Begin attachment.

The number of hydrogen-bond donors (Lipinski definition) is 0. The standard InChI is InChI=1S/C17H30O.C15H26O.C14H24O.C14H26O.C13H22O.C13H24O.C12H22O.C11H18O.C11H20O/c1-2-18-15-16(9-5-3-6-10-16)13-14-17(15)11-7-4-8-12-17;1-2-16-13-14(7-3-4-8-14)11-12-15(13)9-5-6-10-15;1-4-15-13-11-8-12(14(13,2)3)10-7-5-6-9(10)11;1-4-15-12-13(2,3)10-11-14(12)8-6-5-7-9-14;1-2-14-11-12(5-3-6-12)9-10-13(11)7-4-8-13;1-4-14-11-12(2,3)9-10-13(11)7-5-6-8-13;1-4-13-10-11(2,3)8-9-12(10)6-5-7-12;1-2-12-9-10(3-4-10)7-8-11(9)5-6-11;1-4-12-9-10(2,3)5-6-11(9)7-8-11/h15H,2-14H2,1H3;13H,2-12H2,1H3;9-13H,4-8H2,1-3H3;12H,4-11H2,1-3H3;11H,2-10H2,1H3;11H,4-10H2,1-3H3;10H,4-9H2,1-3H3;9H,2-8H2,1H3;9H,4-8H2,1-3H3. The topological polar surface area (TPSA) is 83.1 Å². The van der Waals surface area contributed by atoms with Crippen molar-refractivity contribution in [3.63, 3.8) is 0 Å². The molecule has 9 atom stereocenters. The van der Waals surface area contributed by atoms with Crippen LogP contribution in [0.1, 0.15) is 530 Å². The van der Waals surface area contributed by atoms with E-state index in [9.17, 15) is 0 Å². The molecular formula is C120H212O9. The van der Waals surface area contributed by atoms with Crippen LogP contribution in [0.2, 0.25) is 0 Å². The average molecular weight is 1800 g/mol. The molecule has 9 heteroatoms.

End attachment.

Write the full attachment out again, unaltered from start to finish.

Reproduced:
The number of hydrogen-bond donors (Lipinski definition) is 0. The standard InChI is InChI=1S/C17H30O.C15H26O.C14H24O.C14H26O.C13H22O.C13H24O.C12H22O.C11H18O.C11H20O/c1-2-18-15-16(9-5-3-6-10-16)13-14-17(15)11-7-4-8-12-17;1-2-16-13-14(7-3-4-8-14)11-12-15(13)9-5-6-10-15;1-4-15-13-11-8-12(14(13,2)3)10-7-5-6-9(10)11;1-4-15-12-13(2,3)10-11-14(12)8-6-5-7-9-14;1-2-14-11-12(5-3-6-12)9-10-13(11)7-4-8-13;1-4-14-11-12(2,3)9-10-13(11)7-5-6-8-13;1-4-13-10-11(2,3)8-9-12(10)6-5-7-12;1-2-12-9-10(3-4-10)7-8-11(9)5-6-11;1-4-12-9-10(2,3)5-6-11(9)7-8-11/h15H,2-14H2,1H3;13H,2-12H2,1H3;9-13H,4-8H2,1-3H3;12H,4-11H2,1-3H3;11H,2-10H2,1H3;11H,4-10H2,1-3H3;10H,4-9H2,1-3H3;9H,2-8H2,1H3;9H,4-8H2,1-3H3. The topological polar surface area (TPSA) is 83.1 Å². The van der Waals surface area contributed by atoms with Crippen molar-refractivity contribution in [3.63, 3.8) is 0 Å². The molecule has 9 atom stereocenters. The van der Waals surface area contributed by atoms with Crippen LogP contribution in [0.1, 0.15) is 530 Å². The van der Waals surface area contributed by atoms with E-state index in [9.17, 15) is 0 Å². The molecular formula is C120H212O9. The van der Waals surface area contributed by atoms with Crippen LogP contribution in [0.2, 0.25) is 0 Å². The average molecular weight is 1800 g/mol. The molecule has 9 heteroatoms.